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Monday, December 15, 2014

Waxing Poetic: Charlie Levin's Paintings as Performance

Posted By on Mon, Dec 15, 2014 at 7:50 AM

click to enlarge Charlie Levin, photo by Local Infinities Visual Theater
  • Charlie Levin, photo by Local Infinities Visual Theater

The apocryphal etymology of sincerity has its origins in the idea of artistic perfection: that a well-chiseled marble sculpture would not require the sly application of wax to fill cracks or repair contours, thus, it was sine sera — “without wax.”

This account of the word has been disproven, and artists working in encaustic techniques have similarly challenged wax’s association with defects. Among them is Charlie Levin, who applies wax to glass to create paintings that seem thickly textured and opaque as plaster, yet which, when lit, reveal more stories than a stained glass window.

“The magic trick is about controlling transparency,” Levin says.

She is describing the way her paintings show an entirely different image when they are lit from the front or behind, producing a visceral astonishment and perplexity that that the eyes could be so deceived about the nature of the object. Yet she could also be talking about the impact of her work, which produces layers of meaning that question what we can know about the world and those in it: stolid, seated figures on a neutral ground rise up and become muscular Blakean demigods wrestling one other or traversing a barren universe in her massive four panel painting SecondSight (2003), a pale face darkens and broods in a portrait, a mirrored surface in which you see the full length of your body becomes a skeleton in one of the eight panels of Face2Face (2011) — an x-ray, a memento mori, a reminder of the generic and the strange that lurks beneath the surface of all mortal things.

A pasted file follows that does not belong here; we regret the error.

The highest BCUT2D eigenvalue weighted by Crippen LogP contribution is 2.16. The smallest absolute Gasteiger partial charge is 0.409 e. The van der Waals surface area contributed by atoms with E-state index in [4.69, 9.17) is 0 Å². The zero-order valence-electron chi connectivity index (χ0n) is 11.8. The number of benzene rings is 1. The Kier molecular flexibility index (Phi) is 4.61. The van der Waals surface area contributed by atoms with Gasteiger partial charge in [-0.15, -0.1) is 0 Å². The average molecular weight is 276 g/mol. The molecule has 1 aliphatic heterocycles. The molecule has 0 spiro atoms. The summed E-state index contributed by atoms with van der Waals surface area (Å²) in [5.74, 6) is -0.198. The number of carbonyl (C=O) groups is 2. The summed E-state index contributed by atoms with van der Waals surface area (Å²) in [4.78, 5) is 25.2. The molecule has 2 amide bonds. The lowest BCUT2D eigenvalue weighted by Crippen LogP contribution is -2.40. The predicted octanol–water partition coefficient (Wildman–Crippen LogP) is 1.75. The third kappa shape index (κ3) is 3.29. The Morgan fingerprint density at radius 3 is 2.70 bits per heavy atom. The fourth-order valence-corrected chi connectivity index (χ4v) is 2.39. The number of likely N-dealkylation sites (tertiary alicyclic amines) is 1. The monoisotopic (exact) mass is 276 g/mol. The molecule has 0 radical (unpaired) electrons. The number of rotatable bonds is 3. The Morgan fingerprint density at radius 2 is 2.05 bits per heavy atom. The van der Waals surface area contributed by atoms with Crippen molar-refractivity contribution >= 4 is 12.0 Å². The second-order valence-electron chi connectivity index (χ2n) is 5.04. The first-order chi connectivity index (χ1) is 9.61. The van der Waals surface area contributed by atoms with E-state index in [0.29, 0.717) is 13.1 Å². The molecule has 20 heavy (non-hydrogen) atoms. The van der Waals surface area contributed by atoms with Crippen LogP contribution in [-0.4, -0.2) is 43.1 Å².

click to enlarge ss_1834x700_wwm_frontlit.jpg

click to enlarge SecondSight (2003) by Charlie Levin, lit from the front  (above) and half lit from behind (below)
  • SecondSight (2003) by Charlie Levin, lit from the front (above) and half lit from behind (below)

Despite the complexity of her images, Levin says:

“The end result of the painting is not the point. It is only an artifact. The way I see life is that we are the product of our experiences, including who we are born as, and our families, and our environment, and the things that happen to us. When you meet somebody, you can’t see that. You see little bits and pieces. And they change, and we change.” 

Consequently, painting for Levin is a process rather than a product, an art form that has found a natural outlet in performance. As a student majoring in art and philosophy, Levin had the realization that, rather than creating static images, she could create immersive environments in which the viewers walking through would become the figures of the painting.

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Irene Hsiao


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